Desperate Yankees GM wants to bring Chipper Jones out of retirement

New York dealing with several injuries
Former Atlanta Braves third baseman Chipper Jones was just honoured last week by Georgia's state government for his baseball career, one that Yankees GM Brian Cashman wants to prolong. (Jason Getz/Atlanta Journal Constitution/AP)

Chipper Jones putting on pinstripes?

The banged-up New York Yankees would love to have him. General manager Brian Cashman even said so Monday, expressing interest in the retired Atlanta Braves star.

"He'd be perfect," Cashman said at Yankees' camp in Tampa. "I'd take Larry in a heartbeat. I think everybody would."

Yankees sign OF Ben Francisco

Ben Francisco wasn't out of work for long.

The 31-year-old signed a minor league contract with the New York Yankees on Monday, just hours after Cleveland released the former Toronto Blue Jays outfielder.

Francisco hit .400 (8-for-20) in 11 games for the Indians this spring with six doubles and two runs batted in. Cleveland drafted the native of Santa Ana, Calif., in the fifth round of the 2002 amateur draft.

He spent last season with Houston, Tampa and Toronto, combining for a .240 batting average with four home runs and 15 RBIs in 82 games.

Francisco is a career .257 hitter with 49 homers and 189 RBIs in 542 major league contests over parts of six seasons.

He has appeared in 17 playoff games, all with Philadelphia, and hit .105 with three RBIs.

— Doug Harrison,

The eight-time All-Star third baseman — better known by his nickname than actual first name — quickly ended such talk.

"Enough with the rumours!" Jones tweeted. "While I am flattered about the speculation of being enticed out of retirement, I'm happy with life as a bad golfer!"

Pretty much what everyone figured.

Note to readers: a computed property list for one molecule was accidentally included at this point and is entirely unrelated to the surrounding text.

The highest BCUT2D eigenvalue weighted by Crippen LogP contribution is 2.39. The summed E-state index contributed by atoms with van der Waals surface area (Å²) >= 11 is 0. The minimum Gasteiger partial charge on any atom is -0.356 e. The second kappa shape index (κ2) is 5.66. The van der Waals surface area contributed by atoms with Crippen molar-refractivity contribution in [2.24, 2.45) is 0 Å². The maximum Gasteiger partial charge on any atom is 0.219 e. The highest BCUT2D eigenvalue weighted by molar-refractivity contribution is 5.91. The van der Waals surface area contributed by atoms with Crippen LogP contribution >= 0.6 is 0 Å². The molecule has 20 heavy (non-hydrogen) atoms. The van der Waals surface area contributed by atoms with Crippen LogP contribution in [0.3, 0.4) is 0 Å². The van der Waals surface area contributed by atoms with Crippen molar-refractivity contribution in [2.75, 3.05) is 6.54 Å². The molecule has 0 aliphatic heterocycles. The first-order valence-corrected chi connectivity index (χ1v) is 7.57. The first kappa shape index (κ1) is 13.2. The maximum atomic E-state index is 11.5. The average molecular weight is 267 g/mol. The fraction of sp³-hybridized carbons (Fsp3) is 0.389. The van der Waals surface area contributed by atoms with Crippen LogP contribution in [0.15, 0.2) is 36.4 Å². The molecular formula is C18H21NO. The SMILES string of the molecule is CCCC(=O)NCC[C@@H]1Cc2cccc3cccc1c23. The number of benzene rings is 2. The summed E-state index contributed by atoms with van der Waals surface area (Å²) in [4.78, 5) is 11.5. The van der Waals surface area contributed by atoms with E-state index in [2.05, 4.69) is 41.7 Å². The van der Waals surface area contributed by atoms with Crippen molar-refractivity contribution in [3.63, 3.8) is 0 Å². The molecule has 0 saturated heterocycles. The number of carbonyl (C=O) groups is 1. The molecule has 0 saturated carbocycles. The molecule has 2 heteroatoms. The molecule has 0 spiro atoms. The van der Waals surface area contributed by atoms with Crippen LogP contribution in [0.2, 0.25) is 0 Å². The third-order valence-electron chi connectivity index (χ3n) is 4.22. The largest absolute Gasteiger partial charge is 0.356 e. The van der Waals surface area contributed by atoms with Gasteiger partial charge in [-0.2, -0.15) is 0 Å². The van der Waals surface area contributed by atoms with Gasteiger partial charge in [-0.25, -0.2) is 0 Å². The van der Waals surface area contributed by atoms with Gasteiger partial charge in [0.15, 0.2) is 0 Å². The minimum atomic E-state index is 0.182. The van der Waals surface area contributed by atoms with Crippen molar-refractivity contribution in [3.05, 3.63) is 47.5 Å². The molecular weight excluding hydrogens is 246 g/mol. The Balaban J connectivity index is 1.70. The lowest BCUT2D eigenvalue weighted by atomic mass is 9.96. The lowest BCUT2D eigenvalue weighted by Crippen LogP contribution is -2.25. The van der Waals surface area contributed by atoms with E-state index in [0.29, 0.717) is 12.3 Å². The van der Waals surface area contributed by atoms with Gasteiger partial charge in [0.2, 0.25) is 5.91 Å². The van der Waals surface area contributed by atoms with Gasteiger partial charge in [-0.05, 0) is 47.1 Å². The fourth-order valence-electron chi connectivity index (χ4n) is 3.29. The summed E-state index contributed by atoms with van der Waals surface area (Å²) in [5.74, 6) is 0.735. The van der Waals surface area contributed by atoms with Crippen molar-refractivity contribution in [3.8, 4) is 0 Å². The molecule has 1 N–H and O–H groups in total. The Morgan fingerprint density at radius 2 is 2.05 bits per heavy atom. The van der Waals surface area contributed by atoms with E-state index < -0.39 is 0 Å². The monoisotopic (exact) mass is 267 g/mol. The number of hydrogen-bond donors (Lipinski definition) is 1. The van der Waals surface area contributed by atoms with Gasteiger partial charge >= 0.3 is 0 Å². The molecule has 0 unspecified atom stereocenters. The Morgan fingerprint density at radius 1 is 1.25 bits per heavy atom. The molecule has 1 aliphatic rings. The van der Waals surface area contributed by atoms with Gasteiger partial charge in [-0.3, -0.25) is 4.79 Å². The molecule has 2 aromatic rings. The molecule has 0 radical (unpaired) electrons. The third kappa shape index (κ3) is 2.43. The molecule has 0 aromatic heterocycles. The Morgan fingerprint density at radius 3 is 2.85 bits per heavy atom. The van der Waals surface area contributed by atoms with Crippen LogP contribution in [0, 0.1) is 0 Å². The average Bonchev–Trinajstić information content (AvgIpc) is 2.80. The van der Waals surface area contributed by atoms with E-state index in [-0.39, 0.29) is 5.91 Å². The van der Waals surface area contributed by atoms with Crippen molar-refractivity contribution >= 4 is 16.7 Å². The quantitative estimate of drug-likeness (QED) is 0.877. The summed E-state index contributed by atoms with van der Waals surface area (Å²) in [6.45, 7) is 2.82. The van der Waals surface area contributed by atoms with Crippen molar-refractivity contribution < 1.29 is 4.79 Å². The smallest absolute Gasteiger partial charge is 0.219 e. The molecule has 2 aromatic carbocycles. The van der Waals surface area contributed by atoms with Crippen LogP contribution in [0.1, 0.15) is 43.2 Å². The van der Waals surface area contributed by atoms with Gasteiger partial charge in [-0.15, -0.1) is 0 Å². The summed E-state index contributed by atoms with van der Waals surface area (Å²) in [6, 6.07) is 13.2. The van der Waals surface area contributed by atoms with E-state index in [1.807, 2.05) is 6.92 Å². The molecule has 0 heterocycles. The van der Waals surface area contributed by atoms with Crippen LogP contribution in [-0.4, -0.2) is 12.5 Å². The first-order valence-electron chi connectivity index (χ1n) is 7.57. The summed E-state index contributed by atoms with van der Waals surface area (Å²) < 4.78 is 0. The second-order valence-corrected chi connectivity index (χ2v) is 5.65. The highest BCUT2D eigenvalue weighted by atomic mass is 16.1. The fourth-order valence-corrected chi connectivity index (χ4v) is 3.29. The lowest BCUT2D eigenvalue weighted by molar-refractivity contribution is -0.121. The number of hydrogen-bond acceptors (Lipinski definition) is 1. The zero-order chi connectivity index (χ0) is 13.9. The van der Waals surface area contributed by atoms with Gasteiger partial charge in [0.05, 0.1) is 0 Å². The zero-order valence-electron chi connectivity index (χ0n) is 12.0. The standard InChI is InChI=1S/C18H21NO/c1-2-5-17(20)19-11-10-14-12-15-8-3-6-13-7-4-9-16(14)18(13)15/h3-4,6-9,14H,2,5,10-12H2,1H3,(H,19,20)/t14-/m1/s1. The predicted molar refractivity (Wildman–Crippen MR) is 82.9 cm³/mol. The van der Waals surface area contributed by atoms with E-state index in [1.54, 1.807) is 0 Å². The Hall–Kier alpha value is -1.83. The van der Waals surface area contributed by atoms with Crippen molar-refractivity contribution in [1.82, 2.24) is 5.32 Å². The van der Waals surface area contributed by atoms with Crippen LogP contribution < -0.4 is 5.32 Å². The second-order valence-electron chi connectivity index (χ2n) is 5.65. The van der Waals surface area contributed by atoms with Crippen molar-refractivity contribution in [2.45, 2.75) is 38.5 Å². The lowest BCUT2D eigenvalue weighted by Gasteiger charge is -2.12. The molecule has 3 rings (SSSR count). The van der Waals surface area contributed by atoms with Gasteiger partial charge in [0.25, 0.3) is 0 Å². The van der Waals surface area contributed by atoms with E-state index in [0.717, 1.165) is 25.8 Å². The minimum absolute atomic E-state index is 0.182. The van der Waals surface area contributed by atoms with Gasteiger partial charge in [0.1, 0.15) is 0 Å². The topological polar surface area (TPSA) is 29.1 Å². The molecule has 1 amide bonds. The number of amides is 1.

"I can imagine a lot of things in baseball," Braves coach and former third baseman Terry Pendleton said, "but Chipper playing for the Yankees isn't one of them."

"I think you'd have a lot of people in Atlanta pretty mad if that happened. He's a man of his word and he says he's done," he said. "But it might help the Yankees with their attendance. I think a lot of Mets fans would come over to Yankee Stadium to boo him."

Still, it was a fun thought — Jones and Derek Jeter together on the left side of the infield. At least for a minute.

"He has the utmost respect for the Yankees' organization, but his legacy is and will always be with the Braves," Jones' agent, B.B. Abbott, told The Associated Press in a text message.

Jones bowed out last fall after playing all 19 seasons in Atlanta, hitting .303 with 468 home runs. A month shy of turning 41, Jones recently spent a few days at spring training with his old team.

In a jam because of injuries, Cashman just came up with the idea.

"I already know the answer, but might as well throw it out there anyway," he said.

The Yankees are on the prowl, however. They are missing third baseman Alex Rodriguez, sidelined until July or longer after hip surgery, and first baseman Mark Teixeira, out until May because of a strained tendon in his right wrist.

Newcomer Kevin Youkilis can play either corner infield spot, but not at the same time. He made his first spring training start at first base on Monday against St. Louis.

A more realistic option is 37-year-old Derrek Lee, who hasn't played since 2011, when he hit .267 with 19 homers and 59 RBIs for Baltimore and Pittsburgh. Cashman talked to Lee and the first baseman appeared to be intrigued.

"It's an out-of-the-box thought," Cashman said. "I just know that he was a Yankee-type of player. If he was game, I bet he still has game."

"Nothing ventured, nothing gained," Cashman said.

Exactly, Braves manager Fredi Gonzalez said.

"Never any harm in asking Chipper," he said before Atlanta played Washington. "But, uh, no."